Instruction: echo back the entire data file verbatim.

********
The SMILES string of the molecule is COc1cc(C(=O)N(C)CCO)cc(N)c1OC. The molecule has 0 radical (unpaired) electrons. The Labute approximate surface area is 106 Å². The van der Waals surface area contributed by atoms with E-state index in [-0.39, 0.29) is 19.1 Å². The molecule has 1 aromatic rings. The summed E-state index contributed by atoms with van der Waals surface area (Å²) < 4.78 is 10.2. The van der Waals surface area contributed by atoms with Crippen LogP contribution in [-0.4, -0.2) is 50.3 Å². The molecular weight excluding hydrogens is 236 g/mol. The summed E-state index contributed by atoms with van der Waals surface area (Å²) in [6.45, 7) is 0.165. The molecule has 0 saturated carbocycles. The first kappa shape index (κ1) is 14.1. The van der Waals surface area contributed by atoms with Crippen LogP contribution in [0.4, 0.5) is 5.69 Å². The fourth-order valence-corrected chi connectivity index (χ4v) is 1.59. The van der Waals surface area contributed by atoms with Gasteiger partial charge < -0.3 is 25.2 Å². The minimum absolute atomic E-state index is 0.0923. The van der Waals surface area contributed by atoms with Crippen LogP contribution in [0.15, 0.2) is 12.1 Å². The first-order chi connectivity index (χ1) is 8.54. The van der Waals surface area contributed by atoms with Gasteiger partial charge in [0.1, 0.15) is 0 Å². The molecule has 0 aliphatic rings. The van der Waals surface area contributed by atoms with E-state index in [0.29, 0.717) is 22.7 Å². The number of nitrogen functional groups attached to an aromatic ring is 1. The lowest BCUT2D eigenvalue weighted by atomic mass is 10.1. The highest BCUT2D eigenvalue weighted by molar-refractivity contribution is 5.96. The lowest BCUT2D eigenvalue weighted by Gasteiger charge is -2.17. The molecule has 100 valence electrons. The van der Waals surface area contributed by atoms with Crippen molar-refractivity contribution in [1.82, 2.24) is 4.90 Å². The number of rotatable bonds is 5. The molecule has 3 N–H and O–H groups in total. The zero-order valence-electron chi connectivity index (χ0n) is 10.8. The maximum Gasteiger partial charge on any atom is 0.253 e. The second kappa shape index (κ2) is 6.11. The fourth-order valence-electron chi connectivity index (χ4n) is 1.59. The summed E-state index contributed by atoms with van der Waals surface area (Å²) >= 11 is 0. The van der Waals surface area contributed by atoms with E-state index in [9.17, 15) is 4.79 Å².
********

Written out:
The SMILES string of the molecule is COc1cc(C(=O)N(C)CCO)cc(N)c1OC. The molecule has 0 radical (unpaired) electrons. The Labute approximate surface area is 106 Å². The van der Waals surface area contributed by atoms with E-state index in [-0.39, 0.29) is 19.1 Å². The molecule has 1 aromatic rings. The summed E-state index contributed by atoms with van der Waals surface area (Å²) < 4.78 is 10.2. The van der Waals surface area contributed by atoms with Crippen LogP contribution in [-0.4, -0.2) is 50.3 Å². The molecular weight excluding hydrogens is 236 g/mol. The summed E-state index contributed by atoms with van der Waals surface area (Å²) in [6.45, 7) is 0.165. The molecule has 0 saturated carbocycles. The first kappa shape index (κ1) is 14.1. The van der Waals surface area contributed by atoms with Crippen LogP contribution in [0.4, 0.5) is 5.69 Å². The fourth-order valence-corrected chi connectivity index (χ4v) is 1.59. The van der Waals surface area contributed by atoms with Gasteiger partial charge < -0.3 is 25.2 Å². The minimum absolute atomic E-state index is 0.0923. The van der Waals surface area contributed by atoms with Crippen LogP contribution in [0.15, 0.2) is 12.1 Å². The first-order chi connectivity index (χ1) is 8.54. The van der Waals surface area contributed by atoms with Gasteiger partial charge in [0.1, 0.15) is 0 Å². The molecule has 0 aliphatic rings. The van der Waals surface area contributed by atoms with E-state index in [0.29, 0.717) is 22.7 Å². The number of nitrogen functional groups attached to an aromatic ring is 1. The lowest BCUT2D eigenvalue weighted by atomic mass is 10.1. The highest BCUT2D eigenvalue weighted by molar-refractivity contribution is 5.96. The lowest BCUT2D eigenvalue weighted by Gasteiger charge is -2.17. The molecule has 100 valence electrons. The van der Waals surface area contributed by atoms with Crippen molar-refractivity contribution in [1.82, 2.24) is 4.90 Å². The number of rotatable bonds is 5. The molecule has 3 N–H and O–H groups in total. The zero-order valence-electron chi connectivity index (χ0n) is 10.8. The maximum Gasteiger partial charge on any atom is 0.253 e. The second kappa shape index (κ2) is 6.11. The fourth-order valence-electron chi connectivity index (χ4n) is 1.59. The summed E-state index contributed by atoms with van der Waals surface area (Å²) >= 11 is 0. The van der Waals surface area contributed by atoms with E-state index in [9.17, 15) is 4.79 Å².